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Ohio Wetland Reservoir Subirrigation System (WRSIS)

Published by the American Society of Agricultural and Biological Engineers, St. Joseph, Michigan

Citation:  Paper number  701P0304,  . (doi: 10.13031/2013.15716)
Keywords:   Subirrigation, Subsurface Drainage, Water Quality, Crop Yields, Wetlands, Water Table Management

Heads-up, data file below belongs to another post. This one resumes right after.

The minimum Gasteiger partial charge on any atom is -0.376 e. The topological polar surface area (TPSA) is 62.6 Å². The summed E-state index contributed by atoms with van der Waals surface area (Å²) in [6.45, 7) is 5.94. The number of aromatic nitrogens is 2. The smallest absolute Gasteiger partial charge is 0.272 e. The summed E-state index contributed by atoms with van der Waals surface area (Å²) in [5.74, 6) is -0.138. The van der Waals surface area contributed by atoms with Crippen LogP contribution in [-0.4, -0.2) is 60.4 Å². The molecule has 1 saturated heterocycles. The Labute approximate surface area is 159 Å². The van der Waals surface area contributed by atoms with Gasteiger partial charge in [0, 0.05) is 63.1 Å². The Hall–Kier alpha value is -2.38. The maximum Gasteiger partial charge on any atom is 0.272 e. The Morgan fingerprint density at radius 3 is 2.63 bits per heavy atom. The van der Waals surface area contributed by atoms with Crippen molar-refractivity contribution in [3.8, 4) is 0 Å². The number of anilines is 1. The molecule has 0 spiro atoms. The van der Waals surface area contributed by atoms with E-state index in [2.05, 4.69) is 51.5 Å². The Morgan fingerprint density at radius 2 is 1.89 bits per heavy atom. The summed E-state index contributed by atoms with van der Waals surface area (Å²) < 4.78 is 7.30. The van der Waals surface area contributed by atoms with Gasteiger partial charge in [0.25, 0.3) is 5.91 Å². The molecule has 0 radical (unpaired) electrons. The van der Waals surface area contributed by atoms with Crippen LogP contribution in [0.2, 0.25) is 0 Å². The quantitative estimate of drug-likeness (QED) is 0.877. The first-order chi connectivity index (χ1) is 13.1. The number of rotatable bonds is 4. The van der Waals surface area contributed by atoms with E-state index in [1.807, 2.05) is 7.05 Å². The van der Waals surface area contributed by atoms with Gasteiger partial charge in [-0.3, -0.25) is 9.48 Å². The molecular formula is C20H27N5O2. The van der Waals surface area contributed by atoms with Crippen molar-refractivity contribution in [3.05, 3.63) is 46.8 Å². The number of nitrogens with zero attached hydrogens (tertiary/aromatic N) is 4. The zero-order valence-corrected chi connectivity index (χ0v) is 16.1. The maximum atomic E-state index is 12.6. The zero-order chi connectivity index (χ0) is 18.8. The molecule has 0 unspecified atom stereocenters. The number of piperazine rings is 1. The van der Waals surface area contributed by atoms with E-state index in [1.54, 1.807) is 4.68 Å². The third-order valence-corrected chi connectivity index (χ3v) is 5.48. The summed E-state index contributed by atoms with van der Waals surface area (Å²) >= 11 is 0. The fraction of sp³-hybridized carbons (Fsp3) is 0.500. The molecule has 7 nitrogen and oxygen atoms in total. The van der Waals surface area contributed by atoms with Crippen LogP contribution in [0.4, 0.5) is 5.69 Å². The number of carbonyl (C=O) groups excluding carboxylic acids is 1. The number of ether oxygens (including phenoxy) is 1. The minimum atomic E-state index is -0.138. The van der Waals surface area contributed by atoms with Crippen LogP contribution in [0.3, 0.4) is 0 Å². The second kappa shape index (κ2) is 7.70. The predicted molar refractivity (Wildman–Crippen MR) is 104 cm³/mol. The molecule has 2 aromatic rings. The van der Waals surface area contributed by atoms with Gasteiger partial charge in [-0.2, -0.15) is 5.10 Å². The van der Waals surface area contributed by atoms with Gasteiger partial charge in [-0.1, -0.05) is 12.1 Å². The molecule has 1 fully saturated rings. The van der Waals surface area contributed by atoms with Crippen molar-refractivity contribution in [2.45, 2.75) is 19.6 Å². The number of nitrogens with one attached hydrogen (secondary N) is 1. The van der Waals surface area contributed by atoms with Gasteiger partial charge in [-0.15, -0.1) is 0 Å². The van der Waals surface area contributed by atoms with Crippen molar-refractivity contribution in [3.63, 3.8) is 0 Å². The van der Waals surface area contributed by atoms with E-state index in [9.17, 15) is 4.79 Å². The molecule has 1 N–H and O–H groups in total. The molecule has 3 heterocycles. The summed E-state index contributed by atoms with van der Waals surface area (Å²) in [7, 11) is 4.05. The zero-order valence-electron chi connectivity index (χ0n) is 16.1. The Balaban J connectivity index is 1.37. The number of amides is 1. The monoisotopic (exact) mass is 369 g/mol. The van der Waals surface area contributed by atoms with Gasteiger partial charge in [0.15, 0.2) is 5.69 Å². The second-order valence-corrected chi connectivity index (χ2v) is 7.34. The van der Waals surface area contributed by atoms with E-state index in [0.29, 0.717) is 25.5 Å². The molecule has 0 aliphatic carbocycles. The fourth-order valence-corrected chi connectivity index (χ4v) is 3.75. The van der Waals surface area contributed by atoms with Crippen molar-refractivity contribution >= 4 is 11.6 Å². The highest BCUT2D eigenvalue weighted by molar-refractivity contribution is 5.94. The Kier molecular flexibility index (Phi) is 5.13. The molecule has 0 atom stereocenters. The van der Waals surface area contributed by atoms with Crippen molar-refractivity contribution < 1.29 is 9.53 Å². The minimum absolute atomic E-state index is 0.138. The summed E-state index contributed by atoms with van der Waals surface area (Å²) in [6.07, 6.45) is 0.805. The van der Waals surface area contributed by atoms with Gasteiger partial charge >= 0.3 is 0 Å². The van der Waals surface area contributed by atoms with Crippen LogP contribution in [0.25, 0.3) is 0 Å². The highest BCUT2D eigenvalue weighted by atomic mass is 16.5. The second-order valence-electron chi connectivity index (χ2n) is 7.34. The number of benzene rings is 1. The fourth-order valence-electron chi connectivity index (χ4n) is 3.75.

An innovative agricultural water management practice involving capture, treatment, storage and reuse of drainage water is being tested in northwest Ohio with concurrent goals of reducing nonpoint source pollution from agricultural fields while improving crop yields and increasing wildlife habitat. A Wetland Reservoir Subirrigation System (WRSIS) is comprised of three interconnected components, a wetland, a water storage reservoir and cropland containing an underground pipe system for drainage or subirrigation depending on crop needs. Three test sites are in the Ohio portion of the Maumee River drainage basin and are located in Defiance, Fulton, and Van Wert counties. Average corn yields, through 6 or 7 years of operation, increased 591 kg ha-1, 3,790 kg ha-1, and 679 kg ha-1 at Defiance, Fulton and Van Wert, respectively. Average soybean yields, through 6 or 7 years of operation, increased 755 kg ha-1, 755 kg ha-1 and 391 kg ha-1 at Defiance, Fulton and Van Wert, respectively. Comparison of the water quality entering the wetland and water exiting the wetland at the Defiance County site showed an average reduction of total filterable solids of 74%, a reduction in nitrates of 51%, and a reduction in organic carbon of 62%. Similar results were found at the Fulton County location. In addition to monitoring wetland water quality we have an extensive shallow ground water monitoring program at the Defiance county site. Results from the lysimeters located at the Defiance county locations indicate that water in the subirrigated soils has greater EC than soils without subirrigation. Preliminary data from the WRSIS systems indicated that the system is meeting the goal of reducing non-point source pollution and increasing crop yields although further study is required to fully document the benefits.

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